Author Topic: My Career  (Read 2333 times)

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Offline Mediman14

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My Career
« on: March 02, 2019, 18:24:32 »
Well, I am serving my last 5 months of the CAF after a 20 year career. The past year or so has been nothing but anxiety, emotions and full of uncertainty. The biggest struggle was getting the support from my previous Chain of Command. They made me felt I was useless, unable to look after my daughter, thinking It was not worth waking up in the mornings anymore. It is a long story with a winding road that I will share once all my to do list is completed.
« Last Edit: March 02, 2019, 19:20:25 by Mediman14 »

Offline Colin P

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Re: My Career
« Reply #1 on: March 02, 2019, 22:54:47 »
Just retired from the Public Service on Friday, it's an odd feeling knowing i won't be there on Monday. However I put in a full day of volunteering at my daughters Cadets. Make sure you have something to do afterwards that makes you feel good and valued.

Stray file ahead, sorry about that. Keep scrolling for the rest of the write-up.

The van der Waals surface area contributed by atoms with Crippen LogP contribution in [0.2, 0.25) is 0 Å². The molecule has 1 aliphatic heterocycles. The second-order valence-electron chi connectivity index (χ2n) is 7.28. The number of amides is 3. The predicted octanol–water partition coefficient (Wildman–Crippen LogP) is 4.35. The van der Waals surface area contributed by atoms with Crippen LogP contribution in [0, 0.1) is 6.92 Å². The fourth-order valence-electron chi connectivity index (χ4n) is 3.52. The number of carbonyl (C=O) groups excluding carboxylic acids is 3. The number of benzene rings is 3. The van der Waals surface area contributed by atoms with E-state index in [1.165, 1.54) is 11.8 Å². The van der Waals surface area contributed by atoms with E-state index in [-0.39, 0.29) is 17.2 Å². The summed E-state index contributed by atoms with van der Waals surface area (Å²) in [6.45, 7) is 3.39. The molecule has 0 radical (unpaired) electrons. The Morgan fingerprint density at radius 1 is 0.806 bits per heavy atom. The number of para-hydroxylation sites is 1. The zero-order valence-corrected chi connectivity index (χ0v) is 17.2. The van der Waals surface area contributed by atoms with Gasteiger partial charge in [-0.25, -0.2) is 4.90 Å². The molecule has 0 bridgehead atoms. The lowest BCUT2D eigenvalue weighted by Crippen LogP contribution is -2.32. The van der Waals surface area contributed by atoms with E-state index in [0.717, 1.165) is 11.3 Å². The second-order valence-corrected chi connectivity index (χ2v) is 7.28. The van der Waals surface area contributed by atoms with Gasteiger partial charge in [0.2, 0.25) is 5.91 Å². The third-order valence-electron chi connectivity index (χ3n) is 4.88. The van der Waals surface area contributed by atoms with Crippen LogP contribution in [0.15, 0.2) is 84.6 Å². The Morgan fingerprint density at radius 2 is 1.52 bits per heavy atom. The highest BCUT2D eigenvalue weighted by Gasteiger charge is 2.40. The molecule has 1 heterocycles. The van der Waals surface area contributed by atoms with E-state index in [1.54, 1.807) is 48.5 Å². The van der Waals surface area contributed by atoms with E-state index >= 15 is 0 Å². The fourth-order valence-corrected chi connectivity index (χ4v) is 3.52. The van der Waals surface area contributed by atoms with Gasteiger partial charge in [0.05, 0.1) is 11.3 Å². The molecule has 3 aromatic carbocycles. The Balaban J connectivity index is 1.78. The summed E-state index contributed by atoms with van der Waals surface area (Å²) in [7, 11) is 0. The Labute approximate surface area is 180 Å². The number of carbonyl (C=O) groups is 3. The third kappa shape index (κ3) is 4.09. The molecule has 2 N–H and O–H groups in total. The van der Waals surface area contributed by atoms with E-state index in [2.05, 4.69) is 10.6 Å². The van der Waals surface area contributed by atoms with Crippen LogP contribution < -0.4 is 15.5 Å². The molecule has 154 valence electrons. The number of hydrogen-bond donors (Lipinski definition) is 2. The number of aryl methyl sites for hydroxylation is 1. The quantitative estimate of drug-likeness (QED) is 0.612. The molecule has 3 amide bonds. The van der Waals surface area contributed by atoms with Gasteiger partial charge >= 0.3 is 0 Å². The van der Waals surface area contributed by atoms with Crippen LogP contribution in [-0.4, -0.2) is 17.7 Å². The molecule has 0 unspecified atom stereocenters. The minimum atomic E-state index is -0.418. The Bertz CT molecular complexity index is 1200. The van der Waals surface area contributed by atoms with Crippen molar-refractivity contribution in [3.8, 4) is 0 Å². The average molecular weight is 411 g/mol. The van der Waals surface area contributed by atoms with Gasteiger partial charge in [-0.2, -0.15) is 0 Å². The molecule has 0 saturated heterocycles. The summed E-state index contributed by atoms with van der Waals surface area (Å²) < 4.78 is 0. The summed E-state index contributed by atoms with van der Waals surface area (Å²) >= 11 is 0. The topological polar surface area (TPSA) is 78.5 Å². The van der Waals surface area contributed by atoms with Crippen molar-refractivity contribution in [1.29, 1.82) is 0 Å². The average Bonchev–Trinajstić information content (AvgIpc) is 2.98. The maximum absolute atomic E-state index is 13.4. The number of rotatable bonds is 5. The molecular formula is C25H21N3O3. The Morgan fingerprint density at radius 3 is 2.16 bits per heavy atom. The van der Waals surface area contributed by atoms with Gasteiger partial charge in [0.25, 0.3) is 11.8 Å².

Offline DetectiveMcNulty

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Re: My Career
« Reply #2 on: March 02, 2019, 23:15:43 »
I'm on my way out. I was a teenager when I joined and now my 30's are here, spouse, mortgage etc. I'm starting to wonder how my last day will feel. I'm assuming it will be mixed feelings. My immediate retirement plan is to become a stay at home husband. I can make a bigger impact at home than I ever could in the military.

I will miss some aspects of operations, and some of the people. I won't miss the BS though. Hang in there Mediman14, and congrats on your retirement, Colin.


Offline mariomike

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Re: My Career
« Reply #3 on: March 03, 2019, 08:27:11 »
I am serving my last 5 months of the CAF after a 20 year career.

I'm on my way out. I was a teenager when I joined and now my 30's are here,

Considering it takes 35 years in the Regular Force to max out a pension, I wonder how many stay in for the whole ride?
« Last Edit: March 03, 2019, 08:53:17 by mariomike »

Offline Chief Engineer

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Re: My Career
« Reply #4 on: March 03, 2019, 11:18:04 »
Considering it takes 35 years in the Regular Force to max out a pension, I wonder how many stay in for the whole ride?

Funny that you mention that. I recently CT'd to the regular force after a reserve career of 30 years, with about 26 years of full time service. The majority of the 26 years have been on a ship. I'm on a 4 yrs IE which means at 30 years pensionable time I'll be 53. The CM expects me to stay until i'm 60. I really don't know if I have another 10 years in me, we'll see and i'll take it one year at a time. I was just posted to another ship as well.